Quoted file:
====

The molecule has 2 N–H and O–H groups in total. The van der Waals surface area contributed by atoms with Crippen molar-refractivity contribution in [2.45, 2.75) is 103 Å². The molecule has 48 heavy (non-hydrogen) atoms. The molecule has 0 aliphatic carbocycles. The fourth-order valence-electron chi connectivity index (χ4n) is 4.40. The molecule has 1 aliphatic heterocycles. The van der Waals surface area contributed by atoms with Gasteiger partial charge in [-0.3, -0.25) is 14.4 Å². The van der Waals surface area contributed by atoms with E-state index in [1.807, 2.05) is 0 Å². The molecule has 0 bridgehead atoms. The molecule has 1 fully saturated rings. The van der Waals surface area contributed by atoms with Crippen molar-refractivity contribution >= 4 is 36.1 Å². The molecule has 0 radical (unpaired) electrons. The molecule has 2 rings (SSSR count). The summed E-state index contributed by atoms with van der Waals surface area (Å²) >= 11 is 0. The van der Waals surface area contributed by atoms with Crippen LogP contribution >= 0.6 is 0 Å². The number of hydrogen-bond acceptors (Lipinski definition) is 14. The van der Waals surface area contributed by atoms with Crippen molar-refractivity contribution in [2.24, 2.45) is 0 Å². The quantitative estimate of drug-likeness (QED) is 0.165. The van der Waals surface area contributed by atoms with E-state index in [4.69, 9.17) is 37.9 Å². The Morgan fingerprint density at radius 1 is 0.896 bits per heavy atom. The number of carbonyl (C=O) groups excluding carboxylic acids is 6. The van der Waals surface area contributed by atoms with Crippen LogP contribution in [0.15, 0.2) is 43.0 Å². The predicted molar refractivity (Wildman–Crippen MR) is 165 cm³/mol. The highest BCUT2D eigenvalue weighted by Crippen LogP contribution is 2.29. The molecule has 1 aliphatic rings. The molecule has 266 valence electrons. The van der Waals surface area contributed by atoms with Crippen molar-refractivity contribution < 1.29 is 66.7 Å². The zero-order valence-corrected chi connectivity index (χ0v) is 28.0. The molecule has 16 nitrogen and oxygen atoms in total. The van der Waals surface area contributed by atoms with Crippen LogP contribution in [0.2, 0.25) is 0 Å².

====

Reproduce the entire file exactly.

The molecule has 2 N–H and O–H groups in total. The van der Waals surface area contributed by atoms with Crippen molar-refractivity contribution in [2.45, 2.75) is 103 Å². The molecule has 48 heavy (non-hydrogen) atoms. The molecule has 0 aliphatic carbocycles. The fourth-order valence-electron chi connectivity index (χ4n) is 4.40. The molecule has 1 aliphatic heterocycles. The van der Waals surface area contributed by atoms with Gasteiger partial charge in [-0.3, -0.25) is 14.4 Å². The van der Waals surface area contributed by atoms with E-state index in [1.807, 2.05) is 0 Å². The molecule has 0 bridgehead atoms. The molecule has 1 fully saturated rings. The van der Waals surface area contributed by atoms with Crippen molar-refractivity contribution >= 4 is 36.1 Å². The molecule has 0 radical (unpaired) electrons. The molecule has 2 rings (SSSR count). The summed E-state index contributed by atoms with van der Waals surface area (Å²) >= 11 is 0. The van der Waals surface area contributed by atoms with Crippen LogP contribution >= 0.6 is 0 Å². The number of hydrogen-bond acceptors (Lipinski definition) is 14. The van der Waals surface area contributed by atoms with Crippen molar-refractivity contribution in [2.24, 2.45) is 0 Å². The quantitative estimate of drug-likeness (QED) is 0.165. The van der Waals surface area contributed by atoms with E-state index in [4.69, 9.17) is 37.9 Å². The Morgan fingerprint density at radius 1 is 0.896 bits per heavy atom. The number of carbonyl (C=O) groups excluding carboxylic acids is 6. The van der Waals surface area contributed by atoms with Crippen LogP contribution in [0.15, 0.2) is 43.0 Å². The predicted molar refractivity (Wildman–Crippen MR) is 165 cm³/mol. The highest BCUT2D eigenvalue weighted by Crippen LogP contribution is 2.29. The molecule has 1 aliphatic rings. The molecule has 266 valence electrons. The van der Waals surface area contributed by atoms with Crippen molar-refractivity contribution < 1.29 is 66.7 Å². The zero-order valence-corrected chi connectivity index (χ0v) is 28.0. The molecule has 16 nitrogen and oxygen atoms in total. The van der Waals surface area contributed by atoms with Crippen LogP contribution in [0.2, 0.25) is 0 Å².